Building communities, not just sports venues

06 Feb 19

Iceni Projects recently submitted an application to develop the ‘Stadium for West Cumbria’, Workington, on behalf of Allerdale Borough Council. The scheme has been designed in collaboration with two local clubs, Workington Town RLFC and Workington AFC, yet the goal is to deliver more than just a sports venue, rather a Stadium that has benefits for the whole community.

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Iceni Projects recently submitted an application to develop the ‘Stadium for West Cumbria’, Workington, on behalf of Allerdale Borough Council. The scheme has been designed in collaboration with two local clubs, Workington TownRLFC and Workington AFC, yet the goal is to deliver more than just a sports venue, rather a Stadium that has benefits for the whole community.

Such a ‘community stadium’ would not only provide world-class sports facilities available to both clubs and the community; but also, a large new primary health care facility; the provision of offices for a large regional employer; and a sporting legacy following a successful bid to host matches for the Rugby League World Cup 2021.

Through such collaboration, the community, clubs and Council are all set to benefit from the investment. This got us thinking about other, high-profile stadium regenerations currently under consideration or construction and how best we ensure such benefits are delivered.

The most immediate example is that of Tottenham’s redevelopment of White Hart Lane, which will be accompanied by extensive redevelopment of the surrounding area. Here, there have been reports of a tension between the club and Haringey Council.

Spurs and the authority are said to have competing visions for the project. The Council’s plans for ‘far reaching benefits’, which includes the development of 2,500 new homes and associated infrastructure, have been labelled asunambitious by Spurs – who say this falls short of the stated objective to create ‘London’s next premier leisure destination’.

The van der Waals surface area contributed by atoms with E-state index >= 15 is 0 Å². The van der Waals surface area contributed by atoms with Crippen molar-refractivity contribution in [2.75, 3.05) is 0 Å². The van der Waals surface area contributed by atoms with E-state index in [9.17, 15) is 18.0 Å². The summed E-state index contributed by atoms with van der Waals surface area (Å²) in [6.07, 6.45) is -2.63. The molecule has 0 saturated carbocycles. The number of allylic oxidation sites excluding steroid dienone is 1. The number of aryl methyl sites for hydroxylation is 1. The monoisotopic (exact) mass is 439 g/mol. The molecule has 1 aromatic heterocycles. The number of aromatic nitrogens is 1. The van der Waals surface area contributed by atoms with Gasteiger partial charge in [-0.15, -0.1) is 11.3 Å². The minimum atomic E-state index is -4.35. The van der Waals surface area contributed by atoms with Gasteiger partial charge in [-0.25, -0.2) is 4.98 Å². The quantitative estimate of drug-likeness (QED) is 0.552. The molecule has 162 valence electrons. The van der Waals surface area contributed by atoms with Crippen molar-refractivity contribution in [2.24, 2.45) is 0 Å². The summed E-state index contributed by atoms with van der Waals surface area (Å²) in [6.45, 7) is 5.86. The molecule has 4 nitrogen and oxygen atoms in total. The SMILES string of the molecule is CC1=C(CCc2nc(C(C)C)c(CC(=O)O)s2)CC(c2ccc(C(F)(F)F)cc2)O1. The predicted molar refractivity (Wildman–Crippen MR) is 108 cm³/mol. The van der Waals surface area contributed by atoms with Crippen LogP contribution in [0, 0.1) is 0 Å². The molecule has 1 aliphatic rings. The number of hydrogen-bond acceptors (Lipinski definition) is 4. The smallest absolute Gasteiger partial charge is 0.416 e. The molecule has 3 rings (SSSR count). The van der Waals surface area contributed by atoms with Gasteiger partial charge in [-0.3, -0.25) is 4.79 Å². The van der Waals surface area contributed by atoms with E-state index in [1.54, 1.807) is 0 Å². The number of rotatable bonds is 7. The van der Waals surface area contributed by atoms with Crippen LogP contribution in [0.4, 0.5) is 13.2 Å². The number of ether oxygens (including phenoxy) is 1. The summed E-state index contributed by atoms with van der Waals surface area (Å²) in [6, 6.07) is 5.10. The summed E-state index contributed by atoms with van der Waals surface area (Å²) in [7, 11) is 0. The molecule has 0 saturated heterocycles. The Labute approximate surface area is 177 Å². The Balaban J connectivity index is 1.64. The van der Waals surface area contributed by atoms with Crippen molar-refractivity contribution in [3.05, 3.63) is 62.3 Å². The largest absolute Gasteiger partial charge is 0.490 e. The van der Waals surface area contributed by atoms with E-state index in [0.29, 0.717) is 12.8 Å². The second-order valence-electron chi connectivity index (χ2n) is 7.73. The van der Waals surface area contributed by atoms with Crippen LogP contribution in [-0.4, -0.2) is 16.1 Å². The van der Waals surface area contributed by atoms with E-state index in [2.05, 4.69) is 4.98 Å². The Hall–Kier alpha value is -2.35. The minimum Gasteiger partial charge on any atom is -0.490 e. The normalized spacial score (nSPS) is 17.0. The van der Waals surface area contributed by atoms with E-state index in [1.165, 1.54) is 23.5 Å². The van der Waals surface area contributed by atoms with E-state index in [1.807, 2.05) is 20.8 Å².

Although frustrating, a degree of tension used constructively is often fundamental to achieving schemes that are genuinely an asset to the whole community, not solely for the fans who will call it home. In many cases Councils and Clubs are likely to have differences of opinion, but what ultimately unites both parties is the understanding that sport is rooted in community and very often community is rooted in sport.

Just look at what Manchester City have achieved, with the club’s owners helping to fuel the economic revival of East Manchester and contributing millions to local housing, public leisure, education and health schemes.

Key to this is an approach that puts collaboration and genuine engagement at the forefront of a project, understanding that if a stadium is to be a benefit to the community, then the community itself should play a major role in setting the direction from the start. After all, the community will always be the mutual stakeholder of both parties which should bring them together, even if there are differences of opinion.

(Image Credit: Holmes Miller Architects)

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